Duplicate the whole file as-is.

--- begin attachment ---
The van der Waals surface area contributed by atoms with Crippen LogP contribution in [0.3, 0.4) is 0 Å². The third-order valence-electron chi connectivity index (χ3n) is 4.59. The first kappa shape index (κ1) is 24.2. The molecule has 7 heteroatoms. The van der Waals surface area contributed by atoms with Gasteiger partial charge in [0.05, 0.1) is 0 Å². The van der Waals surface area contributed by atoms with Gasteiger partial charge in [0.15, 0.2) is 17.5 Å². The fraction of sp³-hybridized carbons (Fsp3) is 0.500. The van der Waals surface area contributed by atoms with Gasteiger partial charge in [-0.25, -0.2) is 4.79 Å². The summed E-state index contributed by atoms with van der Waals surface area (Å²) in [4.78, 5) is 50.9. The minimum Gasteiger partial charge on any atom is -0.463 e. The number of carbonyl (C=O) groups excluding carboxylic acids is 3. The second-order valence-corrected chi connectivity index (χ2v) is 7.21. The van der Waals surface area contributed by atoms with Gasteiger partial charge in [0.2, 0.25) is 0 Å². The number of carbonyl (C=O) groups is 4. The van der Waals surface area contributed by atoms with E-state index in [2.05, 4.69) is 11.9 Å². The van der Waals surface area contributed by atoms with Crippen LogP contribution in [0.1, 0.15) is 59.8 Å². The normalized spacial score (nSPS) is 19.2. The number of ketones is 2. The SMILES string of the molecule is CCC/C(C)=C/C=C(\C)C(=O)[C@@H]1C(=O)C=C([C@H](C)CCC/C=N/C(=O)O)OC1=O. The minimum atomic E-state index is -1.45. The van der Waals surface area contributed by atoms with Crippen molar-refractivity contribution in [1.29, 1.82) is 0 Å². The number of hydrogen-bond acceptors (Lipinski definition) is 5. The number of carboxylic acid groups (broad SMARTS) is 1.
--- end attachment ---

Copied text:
The van der Waals surface area contributed by atoms with Crippen LogP contribution in [0.3, 0.4) is 0 Å². The third-order valence-electron chi connectivity index (χ3n) is 4.59. The first kappa shape index (κ1) is 24.2. The molecule has 7 heteroatoms. The van der Waals surface area contributed by atoms with Gasteiger partial charge in [0.05, 0.1) is 0 Å². The van der Waals surface area contributed by atoms with Gasteiger partial charge in [0.15, 0.2) is 17.5 Å². The fraction of sp³-hybridized carbons (Fsp3) is 0.500. The van der Waals surface area contributed by atoms with Gasteiger partial charge in [-0.25, -0.2) is 4.79 Å². The summed E-state index contributed by atoms with van der Waals surface area (Å²) in [4.78, 5) is 50.9. The minimum Gasteiger partial charge on any atom is -0.463 e. The number of carbonyl (C=O) groups excluding carboxylic acids is 3. The second-order valence-corrected chi connectivity index (χ2v) is 7.21. The van der Waals surface area contributed by atoms with Gasteiger partial charge in [0.2, 0.25) is 0 Å². The number of carbonyl (C=O) groups is 4. The van der Waals surface area contributed by atoms with E-state index in [2.05, 4.69) is 11.9 Å². The van der Waals surface area contributed by atoms with Crippen LogP contribution in [0.1, 0.15) is 59.8 Å². The normalized spacial score (nSPS) is 19.2. The number of ketones is 2. The SMILES string of the molecule is CCC/C(C)=C/C=C(\C)C(=O)[C@@H]1C(=O)C=C([C@H](C)CCC/C=N/C(=O)O)OC1=O. The minimum atomic E-state index is -1.45. The van der Waals surface area contributed by atoms with Crippen molar-refractivity contribution in [1.29, 1.82) is 0 Å². The number of hydrogen-bond acceptors (Lipinski definition) is 5. The number of carboxylic acid groups (broad SMARTS) is 1.